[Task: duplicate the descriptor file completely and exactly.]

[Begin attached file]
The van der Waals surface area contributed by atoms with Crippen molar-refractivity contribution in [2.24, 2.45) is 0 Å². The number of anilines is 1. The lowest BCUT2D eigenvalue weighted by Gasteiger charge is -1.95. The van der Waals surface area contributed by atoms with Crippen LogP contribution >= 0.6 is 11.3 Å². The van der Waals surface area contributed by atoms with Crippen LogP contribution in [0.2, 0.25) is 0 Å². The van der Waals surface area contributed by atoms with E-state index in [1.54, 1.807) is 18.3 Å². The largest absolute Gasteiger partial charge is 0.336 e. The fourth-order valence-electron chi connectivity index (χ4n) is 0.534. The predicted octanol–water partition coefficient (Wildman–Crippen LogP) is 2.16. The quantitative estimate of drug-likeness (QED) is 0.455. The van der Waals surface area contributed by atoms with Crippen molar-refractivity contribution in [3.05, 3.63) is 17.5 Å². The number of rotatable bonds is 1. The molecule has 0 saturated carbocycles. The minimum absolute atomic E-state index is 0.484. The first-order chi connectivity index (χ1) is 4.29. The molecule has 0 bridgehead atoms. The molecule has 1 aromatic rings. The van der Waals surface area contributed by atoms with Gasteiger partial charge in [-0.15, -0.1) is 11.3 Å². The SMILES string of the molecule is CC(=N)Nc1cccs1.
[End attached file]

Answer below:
The van der Waals surface area contributed by atoms with Crippen molar-refractivity contribution in [2.24, 2.45) is 0 Å². The number of anilines is 1. The lowest BCUT2D eigenvalue weighted by Gasteiger charge is -1.95. The van der Waals surface area contributed by atoms with Crippen LogP contribution >= 0.6 is 11.3 Å². The van der Waals surface area contributed by atoms with Crippen LogP contribution in [0.2, 0.25) is 0 Å². The van der Waals surface area contributed by atoms with E-state index in [1.54, 1.807) is 18.3 Å². The largest absolute Gasteiger partial charge is 0.336 e. The fourth-order valence-electron chi connectivity index (χ4n) is 0.534. The predicted octanol–water partition coefficient (Wildman–Crippen LogP) is 2.16. The quantitative estimate of drug-likeness (QED) is 0.455. The van der Waals surface area contributed by atoms with Crippen molar-refractivity contribution in [3.05, 3.63) is 17.5 Å². The number of rotatable bonds is 1. The molecule has 0 saturated carbocycles. The minimum absolute atomic E-state index is 0.484. The first-order chi connectivity index (χ1) is 4.29. The molecule has 0 bridgehead atoms. The molecule has 1 aromatic rings. The van der Waals surface area contributed by atoms with Gasteiger partial charge in [-0.15, -0.1) is 11.3 Å². The SMILES string of the molecule is CC(=N)Nc1cccs1.